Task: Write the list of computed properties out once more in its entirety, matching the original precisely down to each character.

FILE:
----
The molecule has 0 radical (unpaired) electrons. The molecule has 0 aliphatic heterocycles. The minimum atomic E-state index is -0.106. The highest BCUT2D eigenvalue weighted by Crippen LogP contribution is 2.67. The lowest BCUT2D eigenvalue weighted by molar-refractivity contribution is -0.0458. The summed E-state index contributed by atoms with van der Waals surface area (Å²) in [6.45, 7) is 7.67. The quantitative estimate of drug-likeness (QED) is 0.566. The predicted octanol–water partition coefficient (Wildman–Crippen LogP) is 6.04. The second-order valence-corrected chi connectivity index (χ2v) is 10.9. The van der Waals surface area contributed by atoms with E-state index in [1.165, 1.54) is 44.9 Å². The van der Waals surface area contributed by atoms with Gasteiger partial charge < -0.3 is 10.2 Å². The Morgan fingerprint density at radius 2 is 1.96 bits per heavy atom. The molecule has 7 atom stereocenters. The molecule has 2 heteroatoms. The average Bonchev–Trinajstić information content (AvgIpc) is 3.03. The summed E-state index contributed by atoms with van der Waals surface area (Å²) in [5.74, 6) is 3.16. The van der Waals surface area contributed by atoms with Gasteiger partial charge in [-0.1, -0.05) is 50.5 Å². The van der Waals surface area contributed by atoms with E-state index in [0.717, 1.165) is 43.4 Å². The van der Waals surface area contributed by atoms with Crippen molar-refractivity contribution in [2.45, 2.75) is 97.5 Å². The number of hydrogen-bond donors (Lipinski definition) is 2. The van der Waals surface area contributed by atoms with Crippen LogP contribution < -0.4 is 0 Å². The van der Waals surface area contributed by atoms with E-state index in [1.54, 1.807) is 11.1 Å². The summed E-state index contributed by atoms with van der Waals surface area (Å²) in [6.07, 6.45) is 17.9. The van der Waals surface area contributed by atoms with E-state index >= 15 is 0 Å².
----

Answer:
The molecule has 0 radical (unpaired) electrons. The molecule has 0 aliphatic heterocycles. The minimum atomic E-state index is -0.106. The highest BCUT2D eigenvalue weighted by Crippen LogP contribution is 2.67. The lowest BCUT2D eigenvalue weighted by molar-refractivity contribution is -0.0458. The summed E-state index contributed by atoms with van der Waals surface area (Å²) in [6.45, 7) is 7.67. The quantitative estimate of drug-likeness (QED) is 0.566. The predicted octanol–water partition coefficient (Wildman–Crippen LogP) is 6.04. The second-order valence-corrected chi connectivity index (χ2v) is 10.9. The van der Waals surface area contributed by atoms with E-state index in [1.165, 1.54) is 44.9 Å². The van der Waals surface area contributed by atoms with Gasteiger partial charge < -0.3 is 10.2 Å². The Morgan fingerprint density at radius 2 is 1.96 bits per heavy atom. The molecule has 7 atom stereocenters. The molecule has 2 heteroatoms. The average Bonchev–Trinajstić information content (AvgIpc) is 3.03. The summed E-state index contributed by atoms with van der Waals surface area (Å²) in [5.74, 6) is 3.16. The van der Waals surface area contributed by atoms with Gasteiger partial charge in [-0.1, -0.05) is 50.5 Å². The van der Waals surface area contributed by atoms with E-state index in [0.717, 1.165) is 43.4 Å². The van der Waals surface area contributed by atoms with Crippen molar-refractivity contribution in [2.45, 2.75) is 97.5 Å². The number of hydrogen-bond donors (Lipinski definition) is 2. The van der Waals surface area contributed by atoms with Crippen LogP contribution < -0.4 is 0 Å². The van der Waals surface area contributed by atoms with E-state index in [1.54, 1.807) is 11.1 Å². The summed E-state index contributed by atoms with van der Waals surface area (Å²) in [6.07, 6.45) is 17.9. The van der Waals surface area contributed by atoms with E-state index >= 15 is 0 Å².